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Gillian Welch: “The Way It Goes” and “Elvis Presley Blues”

Talent gets handed down in strange ways: Gillian Welch’s parents, according to Wikipedia, were writers for The Carol Brunett Show. Here is part of the profile:

In the early ’90s, Welch attended the Berklee School of Music in Boston, Massachusetts, where she began performing her own material, as well as traditional country and bluegrass songs, as part of a duo with fellow student David Rawlings. After honing their skills in local open mike showcases, the duo began performing regularly throughout the country. While opening for Peter Rowan in Nashville, they were spotted by musician and producer T-Bone Burnett, who helped Welch andRawlings land a record deal. With Burnett producing, they cut 1996’s starkly beautiful Revival, an album split between bare-bones duo performances — some even recorded in mono to capture a bygone sound — and more full-bodied cuts featuring legendary sessionmen like guitarist James Burton, upright bassist Roy Huskey, Jr., and drummers Buddy Harmon and Jim Keltner(Continue Reading…)

Mother Jones did a profile of Welch in its July/August 2011 issue. This is how it starts:

“We’re insane,” says Gillian Welch with a laugh. She’s in Los Angeles, taking a break from finalizing the cover art for The Harrow & The Harvest, her first album in eight years—out June 28. She’s decided to have the package letter-pressed, so she’s taking meetings with printers before driving (yes, driving) all the way home to Nashville. “I don’t know many people who take the album more seriously as a piece of art than we do,” she adds. Such a craftsman-like attitude is hardly a surprise coming from Welch, who has established herself as one of the leading figures in American roots music. She was adopted and raised in L.A. by a husband-wife comedy-and-music team, and met Dave Rawlings, her musical soulmate, at Boston’s Berklee College of Music. Over the course of four acclaimed albums and collaborations with artists ranging from The Decemberists (she features prominently on the band’s hit album, The King is Dead) to soul legend Solomon Burke, Welch came to be celebrated for her stripped-down style and plainspoken lyrics. “Acoustic music is alive and well,” she says. “As it mutates, it helps define our place in the pantheon.” (Continue Reading…)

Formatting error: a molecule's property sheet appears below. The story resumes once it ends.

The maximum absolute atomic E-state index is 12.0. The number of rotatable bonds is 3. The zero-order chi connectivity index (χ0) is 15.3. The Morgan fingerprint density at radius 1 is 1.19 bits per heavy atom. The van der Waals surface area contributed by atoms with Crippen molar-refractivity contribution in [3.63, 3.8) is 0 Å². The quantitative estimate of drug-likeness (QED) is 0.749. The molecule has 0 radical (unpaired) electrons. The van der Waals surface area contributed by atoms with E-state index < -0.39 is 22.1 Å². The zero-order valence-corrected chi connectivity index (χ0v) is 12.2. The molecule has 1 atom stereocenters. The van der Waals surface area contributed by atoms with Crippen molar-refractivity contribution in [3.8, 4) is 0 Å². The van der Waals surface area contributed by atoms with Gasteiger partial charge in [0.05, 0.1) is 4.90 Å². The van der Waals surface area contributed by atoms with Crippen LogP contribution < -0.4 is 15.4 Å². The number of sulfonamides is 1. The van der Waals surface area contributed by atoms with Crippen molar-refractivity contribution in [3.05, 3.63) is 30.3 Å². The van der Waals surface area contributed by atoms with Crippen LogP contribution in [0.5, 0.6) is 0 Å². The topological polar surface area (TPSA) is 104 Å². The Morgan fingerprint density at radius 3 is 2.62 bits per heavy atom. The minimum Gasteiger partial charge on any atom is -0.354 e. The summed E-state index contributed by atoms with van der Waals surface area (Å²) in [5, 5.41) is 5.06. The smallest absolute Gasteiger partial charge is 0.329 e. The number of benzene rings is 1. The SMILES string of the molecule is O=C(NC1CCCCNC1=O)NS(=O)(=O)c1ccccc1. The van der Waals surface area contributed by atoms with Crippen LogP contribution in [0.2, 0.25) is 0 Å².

Her guitarist, Dave Rawlings, is terrific as well. This post was suggested by my brother. Above is The Way it Goes and below is Elvis Presley Blues. Here is Welch’s page at NPR.

Here’s What’s Here

The Daily Music Break explores every genre of music, from hip hop to opera. It's simple: Boundaries are dumb. It's all good. Here is more about the site and here is our index:

--A Tribe Called Quest to The Dick Hyman Trio (In other words, A to H)

--Indigo Girls to Queen Ida (I to Q)

--Radiohead to ZZ Top (R to Z)

Reading Music

The stories of the great bands and musicians are fascinating. Musicians as a group are brilliant, but often troubled. The combination of creativity and drama makes for great reading.

Here are some books to check out.

Duke Ellington brought class, sophistication and style to jazz which, until that point, was proudly unpolished and raucous. His story is profound. The author, Terry Teachout, also wrote "Pops," the acclaimed bio of Louis Armstrong. Click here or on the image.

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What else is there to say? Here is the story behind every song written by The Beatles. Click here or on the image.

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The Grateful Dead don't get enough credit for the profound nature of its lyrics. Many of the band's songs are driven by a deep and literate Americana ("I'm Uncle Sam/That's who I am/Been hidin' out/In a rock and roll band" and "Majordomo Billy Bojangles/Sit down and have a drink with me/What's this about Alabama/Keeps comin' back to me?").

David Dodd's exhaustive study tells the story, song by song. Click here or on the image.

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